This model describes four levels of technological innovation;
The first of these two levels are seen as being enhancement and the final two as transformative. Puentedura describes this process far more effectively than I could in the video linked to below and in a pdf found on his website and linked here.
Recently, and somewhat belatedly, I read Seymour Papert's 1981 book Mindstorms.
I was struck how, despite huge changes in technology and countless very expensive technological innovations, many of the changes he envisioned have still not come to pass.
I think that the TPACK model mentioned in the video provides a strong clue as to why this is so.
This model argues that truly effective technological innovation occurs when a teacher is combining a high level of pedagogical knowledge with both technical and content knowledge.
Too often schools make the critical error of viewing the tool as the pedagogy and its presence in school as an end in itself. Looking at many school's websites you will see phrases such as "We are a 1:1 Laptop school" or an "ipad school" etc. It is much less common to have schools who outline why they have the technology or what they are doing with it.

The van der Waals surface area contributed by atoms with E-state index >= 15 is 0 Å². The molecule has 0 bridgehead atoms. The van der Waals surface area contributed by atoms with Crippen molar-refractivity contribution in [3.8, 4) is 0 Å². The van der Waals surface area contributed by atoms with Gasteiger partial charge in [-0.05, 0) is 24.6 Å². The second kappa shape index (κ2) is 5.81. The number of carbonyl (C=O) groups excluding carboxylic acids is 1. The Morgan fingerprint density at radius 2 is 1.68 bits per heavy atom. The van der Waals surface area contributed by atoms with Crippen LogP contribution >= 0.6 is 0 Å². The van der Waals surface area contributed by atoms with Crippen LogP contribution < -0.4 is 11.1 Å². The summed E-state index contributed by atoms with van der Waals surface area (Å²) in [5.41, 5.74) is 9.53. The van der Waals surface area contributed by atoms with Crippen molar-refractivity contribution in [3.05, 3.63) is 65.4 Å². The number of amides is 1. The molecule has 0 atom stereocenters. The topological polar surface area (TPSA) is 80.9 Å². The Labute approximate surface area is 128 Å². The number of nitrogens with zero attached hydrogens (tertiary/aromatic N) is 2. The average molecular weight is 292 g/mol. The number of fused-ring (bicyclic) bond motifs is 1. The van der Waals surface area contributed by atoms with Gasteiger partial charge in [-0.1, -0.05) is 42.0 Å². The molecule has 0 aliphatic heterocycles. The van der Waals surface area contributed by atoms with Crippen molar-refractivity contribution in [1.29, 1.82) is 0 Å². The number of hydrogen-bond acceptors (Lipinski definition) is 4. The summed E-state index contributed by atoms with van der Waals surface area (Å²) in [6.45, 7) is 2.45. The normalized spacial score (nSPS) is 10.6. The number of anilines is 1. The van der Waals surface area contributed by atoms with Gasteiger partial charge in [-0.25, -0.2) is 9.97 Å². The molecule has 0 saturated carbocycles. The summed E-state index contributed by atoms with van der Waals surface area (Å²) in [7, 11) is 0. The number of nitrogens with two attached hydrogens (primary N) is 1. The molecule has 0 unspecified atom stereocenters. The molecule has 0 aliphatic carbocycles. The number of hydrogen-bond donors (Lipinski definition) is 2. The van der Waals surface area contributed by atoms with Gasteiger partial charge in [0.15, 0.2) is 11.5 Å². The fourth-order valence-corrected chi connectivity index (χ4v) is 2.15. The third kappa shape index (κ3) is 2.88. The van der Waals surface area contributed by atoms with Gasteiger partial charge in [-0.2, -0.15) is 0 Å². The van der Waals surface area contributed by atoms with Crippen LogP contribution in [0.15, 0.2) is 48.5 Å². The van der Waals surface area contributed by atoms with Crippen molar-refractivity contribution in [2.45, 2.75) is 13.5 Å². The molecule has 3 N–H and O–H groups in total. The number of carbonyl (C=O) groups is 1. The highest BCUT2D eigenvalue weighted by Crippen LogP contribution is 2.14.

In order to help school's to do clarify their purpose in introducing technological innovation I have created a Digital Usage Review template based on the recent NESTA report Decoding Learning: The proof, promise and potential of digital education
I would suggest that for technology to live up to its transformational promise educators must be able to have clarity about the following questions, which for want of a better name, (suggestions welcome) I'll refer to as:
Pinchbeck's 3 P's of Technological Potential
1) What do I hope the technology will achieve in terms of my students learning? (PURPOSE)
2)How am I going to make critical pedagogical decisions about the use of technology? (PEDAGOGY)
3)How will I ensure my own knowledge of technology,pedagogy and my curriculum enables me to choose the correct tool to achieve my aims? (PREPARATION)
Educational Technology remains a truly exciting vehicle to enable students to expand their thinking and present their understanding in ways that have profound meaning to them. However if educators don't engage deeply with the purpose of technology and the pedagogy it supports, the full potential of technology will remain unrealised for another generation.